Many researchers have used these algorithms to find optimal solution, as seen in Table 3.

    Table 3. Comparison of optimization methods considering advantages and disadvantages.

    Methods Optimization Methods Advantages Disadvantages Objectives and Applications
    Deterministic Methods MILP [74] Mixed-integer linear programming (LP) resolves the complications quickly and comprehensively. Their linear constraint lies in the feasible convex region, aiming to find the optimum global point and an exact solution. Economic and stochastic analysis. It contains limited capability for applications which do not have continuous and differentiable objective functions. MILP is commonly used for optimization problems. It is easy to use with CPLEX Solver, which is good software available. It is used for unmanned aerial vehicle (UAVs) in planning their flight paths.
    Dynamic Programming (DP) [75] Splitting the problems into their sub-sequent parts and then optimizing them to find the optimal solution. It contains a large number of recursive functions; therefore, it is time-consuming. It is also used as an optimization problem. It solves problems such as reliability design problems, robotics control, and flight control.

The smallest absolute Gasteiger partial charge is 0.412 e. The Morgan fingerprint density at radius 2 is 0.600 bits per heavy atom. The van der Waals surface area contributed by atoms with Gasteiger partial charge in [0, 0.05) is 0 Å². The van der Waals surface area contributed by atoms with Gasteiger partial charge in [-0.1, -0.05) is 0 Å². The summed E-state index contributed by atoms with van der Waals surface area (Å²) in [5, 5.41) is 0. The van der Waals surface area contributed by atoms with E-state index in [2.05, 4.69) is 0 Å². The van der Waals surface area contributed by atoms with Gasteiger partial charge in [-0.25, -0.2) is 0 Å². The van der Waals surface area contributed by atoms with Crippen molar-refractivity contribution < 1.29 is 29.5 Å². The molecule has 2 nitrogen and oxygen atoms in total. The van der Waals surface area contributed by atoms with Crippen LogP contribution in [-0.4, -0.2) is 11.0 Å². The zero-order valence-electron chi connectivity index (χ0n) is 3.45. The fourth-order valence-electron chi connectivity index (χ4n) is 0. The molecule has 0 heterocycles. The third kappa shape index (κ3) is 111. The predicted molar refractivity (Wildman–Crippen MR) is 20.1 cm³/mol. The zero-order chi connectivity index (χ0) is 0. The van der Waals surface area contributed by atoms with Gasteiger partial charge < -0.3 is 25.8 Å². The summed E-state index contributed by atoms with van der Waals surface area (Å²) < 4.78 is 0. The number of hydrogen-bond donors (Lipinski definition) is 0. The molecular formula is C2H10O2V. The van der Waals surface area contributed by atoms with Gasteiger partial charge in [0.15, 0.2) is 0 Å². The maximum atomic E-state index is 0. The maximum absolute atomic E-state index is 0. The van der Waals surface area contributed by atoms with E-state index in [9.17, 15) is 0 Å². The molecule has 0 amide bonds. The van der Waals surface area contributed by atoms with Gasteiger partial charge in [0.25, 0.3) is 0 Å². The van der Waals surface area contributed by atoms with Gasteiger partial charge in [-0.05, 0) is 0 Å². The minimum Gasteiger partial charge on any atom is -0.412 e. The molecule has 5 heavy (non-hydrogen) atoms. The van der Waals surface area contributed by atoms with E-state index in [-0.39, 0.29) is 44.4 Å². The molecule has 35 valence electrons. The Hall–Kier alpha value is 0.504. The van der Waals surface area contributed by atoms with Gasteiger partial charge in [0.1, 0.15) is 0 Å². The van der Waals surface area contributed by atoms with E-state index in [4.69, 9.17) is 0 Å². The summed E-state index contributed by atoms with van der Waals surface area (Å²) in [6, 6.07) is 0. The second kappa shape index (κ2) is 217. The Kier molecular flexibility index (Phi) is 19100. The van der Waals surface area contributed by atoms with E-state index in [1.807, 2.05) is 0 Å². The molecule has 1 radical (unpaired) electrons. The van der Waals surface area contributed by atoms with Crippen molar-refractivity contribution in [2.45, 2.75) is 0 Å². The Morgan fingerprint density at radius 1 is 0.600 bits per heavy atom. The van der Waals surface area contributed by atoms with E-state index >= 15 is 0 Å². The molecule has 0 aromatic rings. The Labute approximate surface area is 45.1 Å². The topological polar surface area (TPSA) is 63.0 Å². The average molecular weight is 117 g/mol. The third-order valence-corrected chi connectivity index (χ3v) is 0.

MINLP [76] Solves the problems with simple operations and contains many optimal solutions that take positive benefits over MILP. It is time-consuming. Mixed-integer nonlinear programming (MINLP) deals with an optimization problem involving discrete and continuous variables, as well as nonlinear variables in the objective function.
    Metaheuristic
    Methods
    Particle Swarm Optimization (PSO) [77] Greater efficiency while resolving the optimization problems. Easy adaptation for various kinds of optimization problems and reporting near-optimal solutions in a reasonable time. Complex computation while solving an optimization problem.
    The search process may face entrapment in local optima/minima regions.
    PSO can be used for many optimization problems, such as energy-storage optimization. It can also be used for visual effects in videos.